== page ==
This week, Bhan Thai celebrates its 10th anniversary. A decade of operation is not insignificant for any business, and certainly not for a restaurant.
As the many loyal customers of the popular Midtown restaurant know, there are plenty of reasons to continue to dine at Bhan Thai. First, Memphians like spicy food. Our Southern palate takes to the fresh and fiery flavors of Thai cuisine. We like the herbaceous symphony that creates a green curry, the peppers that punch up the panang curry.
Another reason is the welcoming calm inside the restaurant, in an old house on Peabody, and the conviviality of the patios (there's an upper patio with a bar and a lower one that stretches down the east side of the house.)
A co-worker who moved here a few years ago appreciates the Memphis dining scene but feels compelled to roll his eyes at restaurants in strip malls or in converted houses. But when I visit a restaurant in a converted house, whether in Memphis or another city, I go in with high expectations. I like the cozy rooms and the feeling that I'm an invited guest instead of a paying customer. (According to the restaurant's website, Bhan Thai — surely not coincidentally — means "house.")
The menu at Bhan Thai is diverse and plentiful, though not to the point of being overwhelming. Many Asian restaurants trend to a menu of a hundred-plus dishes, some with such small variations that instead of choice they offer confusion.
At dinner, Bhan Thai offers four curry dishes, eight entrees, nine house specialties, five noodle and rice dishes, and a few salads, soups and appetizers (all are available at lunch, though a special lunch menu is a bargain). So there's plenty to ponder, plenty to discuss (and that's part of the fun of dining out), but not enough to induce menu meltdown.
We started dinner with an order of son-in-law eggs and fried fish cakes, both of which we enjoyed. The eggs were hard-boiled, fried in a crisp, thin batter, split in half and served with a sweet and spicy sauce that tasted of tamarind and fish sauce.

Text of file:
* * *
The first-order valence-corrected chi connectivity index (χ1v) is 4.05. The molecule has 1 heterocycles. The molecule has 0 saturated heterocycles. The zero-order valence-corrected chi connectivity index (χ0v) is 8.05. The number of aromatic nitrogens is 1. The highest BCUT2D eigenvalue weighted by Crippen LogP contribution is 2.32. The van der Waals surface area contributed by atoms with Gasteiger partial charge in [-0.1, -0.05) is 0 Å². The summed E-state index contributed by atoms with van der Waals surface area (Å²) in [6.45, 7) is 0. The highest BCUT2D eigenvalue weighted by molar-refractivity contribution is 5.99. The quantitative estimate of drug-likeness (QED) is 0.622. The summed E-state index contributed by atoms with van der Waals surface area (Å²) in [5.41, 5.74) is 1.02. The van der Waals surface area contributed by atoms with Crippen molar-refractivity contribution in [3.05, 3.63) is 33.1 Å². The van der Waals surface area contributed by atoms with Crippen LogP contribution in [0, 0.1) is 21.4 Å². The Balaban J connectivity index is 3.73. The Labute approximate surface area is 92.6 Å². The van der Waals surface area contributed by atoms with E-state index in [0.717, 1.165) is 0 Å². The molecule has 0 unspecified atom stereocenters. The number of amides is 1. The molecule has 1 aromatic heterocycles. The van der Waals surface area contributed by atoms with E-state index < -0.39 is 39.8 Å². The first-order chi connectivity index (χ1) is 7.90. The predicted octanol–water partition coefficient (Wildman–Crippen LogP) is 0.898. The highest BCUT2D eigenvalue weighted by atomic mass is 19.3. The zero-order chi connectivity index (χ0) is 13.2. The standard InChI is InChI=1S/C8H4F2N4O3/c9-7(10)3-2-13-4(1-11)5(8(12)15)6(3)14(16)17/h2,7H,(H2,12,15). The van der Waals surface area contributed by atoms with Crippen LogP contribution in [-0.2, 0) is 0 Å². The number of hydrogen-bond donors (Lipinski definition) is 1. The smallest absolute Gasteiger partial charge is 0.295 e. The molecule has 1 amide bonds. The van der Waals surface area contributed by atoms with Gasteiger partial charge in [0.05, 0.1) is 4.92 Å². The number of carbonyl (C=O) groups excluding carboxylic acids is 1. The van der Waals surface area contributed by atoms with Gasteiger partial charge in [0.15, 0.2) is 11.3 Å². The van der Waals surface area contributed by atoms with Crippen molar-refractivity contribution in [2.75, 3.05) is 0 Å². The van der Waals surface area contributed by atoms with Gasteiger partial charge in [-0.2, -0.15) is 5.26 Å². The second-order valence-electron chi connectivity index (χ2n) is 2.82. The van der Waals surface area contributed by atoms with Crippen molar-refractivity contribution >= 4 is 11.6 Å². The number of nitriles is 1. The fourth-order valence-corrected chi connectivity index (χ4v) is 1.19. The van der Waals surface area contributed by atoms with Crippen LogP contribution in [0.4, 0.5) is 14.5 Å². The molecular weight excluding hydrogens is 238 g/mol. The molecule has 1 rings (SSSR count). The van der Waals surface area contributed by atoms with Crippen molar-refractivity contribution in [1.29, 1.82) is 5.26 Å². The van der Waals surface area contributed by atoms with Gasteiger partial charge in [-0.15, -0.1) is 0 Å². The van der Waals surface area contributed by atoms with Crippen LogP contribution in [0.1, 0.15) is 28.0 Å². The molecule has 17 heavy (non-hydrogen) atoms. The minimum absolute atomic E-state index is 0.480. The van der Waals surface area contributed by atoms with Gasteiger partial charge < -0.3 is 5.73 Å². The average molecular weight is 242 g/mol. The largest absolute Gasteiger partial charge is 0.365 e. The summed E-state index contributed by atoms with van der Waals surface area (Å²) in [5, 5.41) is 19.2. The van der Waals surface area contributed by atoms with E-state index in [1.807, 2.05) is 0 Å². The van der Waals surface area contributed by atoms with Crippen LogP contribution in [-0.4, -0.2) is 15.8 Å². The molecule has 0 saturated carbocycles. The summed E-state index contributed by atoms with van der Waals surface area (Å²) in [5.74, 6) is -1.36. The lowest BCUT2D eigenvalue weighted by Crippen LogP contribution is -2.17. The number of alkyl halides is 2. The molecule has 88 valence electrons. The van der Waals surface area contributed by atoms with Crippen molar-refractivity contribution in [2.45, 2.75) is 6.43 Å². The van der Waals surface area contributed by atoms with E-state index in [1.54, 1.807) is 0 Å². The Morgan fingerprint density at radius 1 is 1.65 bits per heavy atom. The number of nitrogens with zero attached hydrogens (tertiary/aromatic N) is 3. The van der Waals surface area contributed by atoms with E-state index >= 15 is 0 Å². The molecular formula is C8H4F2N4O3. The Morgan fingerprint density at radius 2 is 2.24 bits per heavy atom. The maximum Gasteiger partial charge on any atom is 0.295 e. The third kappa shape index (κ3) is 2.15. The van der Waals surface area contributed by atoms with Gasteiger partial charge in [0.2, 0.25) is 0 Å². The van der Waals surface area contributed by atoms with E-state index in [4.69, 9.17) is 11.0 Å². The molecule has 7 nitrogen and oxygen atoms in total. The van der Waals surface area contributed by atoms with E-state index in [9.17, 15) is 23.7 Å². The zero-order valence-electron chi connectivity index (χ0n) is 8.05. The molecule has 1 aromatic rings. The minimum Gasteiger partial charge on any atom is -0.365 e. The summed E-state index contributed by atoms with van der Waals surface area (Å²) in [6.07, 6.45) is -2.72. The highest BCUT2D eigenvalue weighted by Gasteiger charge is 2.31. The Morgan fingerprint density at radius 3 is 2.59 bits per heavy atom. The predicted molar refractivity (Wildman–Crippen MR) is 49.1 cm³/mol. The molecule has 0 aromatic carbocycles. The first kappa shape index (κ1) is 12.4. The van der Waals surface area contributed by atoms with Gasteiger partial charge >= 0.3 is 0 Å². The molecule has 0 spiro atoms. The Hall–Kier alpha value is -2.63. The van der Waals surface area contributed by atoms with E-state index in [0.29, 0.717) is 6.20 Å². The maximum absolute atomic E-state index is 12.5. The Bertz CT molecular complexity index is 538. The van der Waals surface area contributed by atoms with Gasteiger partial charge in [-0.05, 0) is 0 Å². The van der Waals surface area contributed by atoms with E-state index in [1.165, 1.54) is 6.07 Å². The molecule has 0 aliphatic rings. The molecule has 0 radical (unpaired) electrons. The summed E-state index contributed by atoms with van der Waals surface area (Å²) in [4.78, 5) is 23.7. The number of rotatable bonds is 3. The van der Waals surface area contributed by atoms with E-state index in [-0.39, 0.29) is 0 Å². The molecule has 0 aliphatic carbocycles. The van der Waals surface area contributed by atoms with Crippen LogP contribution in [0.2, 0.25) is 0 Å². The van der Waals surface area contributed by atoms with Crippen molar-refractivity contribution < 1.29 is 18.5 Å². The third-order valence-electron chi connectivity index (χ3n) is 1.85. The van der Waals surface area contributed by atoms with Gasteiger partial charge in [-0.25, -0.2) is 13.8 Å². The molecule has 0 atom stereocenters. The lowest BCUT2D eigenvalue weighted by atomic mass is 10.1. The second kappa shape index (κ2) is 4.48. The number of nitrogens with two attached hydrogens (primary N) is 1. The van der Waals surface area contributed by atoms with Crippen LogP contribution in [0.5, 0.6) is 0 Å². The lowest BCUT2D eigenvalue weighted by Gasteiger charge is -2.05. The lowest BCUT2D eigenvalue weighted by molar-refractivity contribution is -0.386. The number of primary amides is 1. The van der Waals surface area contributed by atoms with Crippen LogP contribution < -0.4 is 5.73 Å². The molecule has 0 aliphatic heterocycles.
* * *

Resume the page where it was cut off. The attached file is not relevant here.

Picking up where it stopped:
The fish cakes were pressed patties of ground mackerel and chili paste with a distinct hint of citrus, most prominently orange.
We chose Yum Tuna and a green curry, with beef, for entrees. It was an excellent selection for sharing. The green curry was superb, and a testament to the beauty of Thai cooking.
While the coconut cream tames the heat of the chilies, it also allows the flavor to bloom; it's rich and fatty, just the kind of place where flavor loves to live. Each bite is spicy, yet comforting, too. And the fresh herbs bring another layer of complexity to the dish, particularly the Thai basil with its pungent, licorice-kissed leaves.
The Yum Tuna is no less delicious, though very different. Here the flavors are seared onto the generous fish steak and mixed in a clear sauce full of aromatics such as lemongrass and onion, brightened with lime juice, given body with fish sauce and heat with chilies. It's all served over a fresh cucumber salad.
At lunch, a small cup of hot and sour soup comes to the table as soon as you sit. It's just a few ounces of clear soup, but it whets the appetite. You can order from the full menu, but the lunch specials are a great bargain at about $9 for fresh and flavorful food.
My favorite dish at lunch is the Bangkok spicy chicken. Ground chicken is highly seasoned, sauteed with peppers, onions and green beans, topped with that great Thai basil and served with a hot chili sauce.
Take this seriously: If you ask for extra-spicy, it's going to be hot. The food is bursting with flavor as it is, but I wanted the Bangkok chicken spicier when I placed a to-go order a year or so ago. It was too intense to enjoy, though it turned out that someone had accidentally hit the "dancing man hot" button three times when entering my order.
Last week we tried an order of Spicy Old Man for the second lunch entree (it's not a lunch special). The eggplant was divine, lovely velvet pillows nestled in a bed of onion, peppers and chicken in a spicy brown sauce.
Bhan Thai is good all around. Here's to another 10 years.
Address: 1324 Peabody.
Telephone: (901) 272-1538.
Hours: Lunch 11 a.m.-2:30 p.m. Tuesday through Friday; dinner 5-9:30 p.m. Sunday through Thursday, 5-10:30 p.m. Friday and Saturday
Reviewer’s choices: Green curry ($13.95); Yum Tuna ($21.95); Spicy Old Man ($13.25); (Bangkok spicy chicken ($8.95 lunch);
Alcohol: Full bar.
Poor: Zero stars
Good: One star
Very Good: Two stars
Excellent: Three stars
Extraordinary: Four stars